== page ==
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3.As per your advice I did try this and was able to access my BI machine while connected thru the VPN. What does this mean now?
It means you are making progress. I assume you mean via the ISP wireless LAN?, your OpenVPN is configured and operational.

2. BI machine does have internet access and yes you are correct, the gateway is 192.168.50.1.
good, your Lan connectivity works.

1. Yes the port forwarding rules are enabled. I am able to connect my iOS device to the OpenVPN server and browse the internet over LTE as if I was browsing on my home network.
If that is the case, can you not see your BI machine ?. Are you connected via 4G ?, disable wifi on your phone. Ensure you are connecting to your home network via the internet using the external WAN IP. If you can connect to OpenVPN, means your port forward rules are working between the ISP modem and your asus router.

Only other gotcha I can think of is your ISP is doing some type of shared WAN IP using CG-NAT. If above doesn't work, you may need to contact them and query whether you in fact have a non shared WAN IP address.
 

Predki

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It means you are making progress. I assume you mean via the ISP wireless LAN?, your OpenVPN is configured and operational.


good, your Lan connectivity works.



If that is the case, can you not see your BI machine ?. Are you connected via 4G ?, disable wifi on your phone. Ensure you are connecting to your home network via the internet using the external WAN IP. If you can connect to OpenVPN, means your port forward rules are working between the ISP modem and your asus router.

Only other gotcha I can think of is your ISP is doing some type of shared WAN IP using CG-NAT. If above doesn't work, you may need to contact them and query whether you in fact have a non shared WAN IP address.
I must say that I rlly appreciate all your help! But yes they is correct, I cannot see clients located on the subnet 192.168.50 while connect to the OpenVPN server.

I read about assigning a static route between VPN’s subnet and the gateway but my understanding is that the ASUS router handles this using NAT and is unnecessary.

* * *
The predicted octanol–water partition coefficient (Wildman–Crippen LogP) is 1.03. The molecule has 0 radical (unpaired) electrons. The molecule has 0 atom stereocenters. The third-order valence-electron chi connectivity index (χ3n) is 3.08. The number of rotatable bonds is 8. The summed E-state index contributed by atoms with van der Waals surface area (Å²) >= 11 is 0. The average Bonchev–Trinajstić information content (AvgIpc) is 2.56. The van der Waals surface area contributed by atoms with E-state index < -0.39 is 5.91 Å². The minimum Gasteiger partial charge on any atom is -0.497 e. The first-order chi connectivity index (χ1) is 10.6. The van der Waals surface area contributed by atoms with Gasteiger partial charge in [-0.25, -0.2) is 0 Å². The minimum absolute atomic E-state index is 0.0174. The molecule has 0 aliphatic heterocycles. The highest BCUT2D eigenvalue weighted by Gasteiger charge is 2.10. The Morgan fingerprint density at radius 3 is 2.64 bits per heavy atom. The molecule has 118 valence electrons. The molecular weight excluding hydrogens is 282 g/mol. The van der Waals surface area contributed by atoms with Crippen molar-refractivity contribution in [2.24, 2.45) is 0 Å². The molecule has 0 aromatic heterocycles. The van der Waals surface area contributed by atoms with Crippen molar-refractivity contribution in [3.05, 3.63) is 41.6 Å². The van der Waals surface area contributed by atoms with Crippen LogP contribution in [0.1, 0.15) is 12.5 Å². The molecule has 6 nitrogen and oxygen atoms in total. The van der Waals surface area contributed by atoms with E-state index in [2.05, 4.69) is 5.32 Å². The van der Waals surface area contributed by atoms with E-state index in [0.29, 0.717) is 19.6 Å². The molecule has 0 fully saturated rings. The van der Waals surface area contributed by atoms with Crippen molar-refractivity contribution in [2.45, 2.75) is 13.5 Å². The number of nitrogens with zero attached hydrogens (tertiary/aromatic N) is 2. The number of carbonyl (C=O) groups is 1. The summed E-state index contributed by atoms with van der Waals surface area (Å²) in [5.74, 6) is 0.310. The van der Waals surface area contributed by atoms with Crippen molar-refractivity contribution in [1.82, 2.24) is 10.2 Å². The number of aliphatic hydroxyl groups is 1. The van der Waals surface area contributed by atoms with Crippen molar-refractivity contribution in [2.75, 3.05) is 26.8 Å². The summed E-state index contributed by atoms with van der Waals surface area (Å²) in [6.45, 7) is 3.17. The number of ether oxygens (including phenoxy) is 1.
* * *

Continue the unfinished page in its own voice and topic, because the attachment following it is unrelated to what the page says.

My only other thought is whether the firewall on the BI machine is the culprit (windows10).
 

Valiant

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From your point 3, "3.As per your advice I did try this and was able to access my BI machine while connected thru the VPN"

You mentioned you can see the BI server ?, is that correct ?.

Someone with OpenVPN on an Asus router may be able to assist further. I'm pretty sure it doesn't require setting up static routes. The OpenVPN server or wizard to configure it will likely take care of that for you.

Yes Win 10 firewall is definitely worth disabling temporarily!.
 

Predki

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From your point 3, "3.As per your advice I did try this and was able to access my BI machine while connected thru the VPN"

You mentioned you can see the BI server ?, is that correct ?.

Someone with OpenVPN on an Asus router may be able to assist further. I'm pretty sure it doesn't require setting up static routes. The OpenVPN server or wizard to configure it will likely take care of that for you.

Yes Win 10 firewall is definitely worth disabling temporarily!.
Regarding point 3, i was able to see the BI server only while I was on the ISP’s Wi-Fi subnet 192.168.0 and connected to the OpenVPN server. I wonder if that means it isn’t the firewall then... I will try again tomorrow. Gotta love this stuff! :)
 

Valiant

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Right, OpenVPN is working, move on from the Asus.

Does OpenVPN connect successfully from your mobile connection ? If not,

-Check you are using the correct WAN IP address when testing OpenVPN via 4G (google what's my ip)
-Check to see your port forward rule is working for port 1194 (I like to use Network Tools by YouGetSignal.com ) Web site should report OpenVPN port is open
-Perhaps reboot your ISP modem, some behave funny after changes are made, (if point 2 fails)
-check with your ISP that your WAN IP is a valid routable IP address (they shouldn't use CGNAT)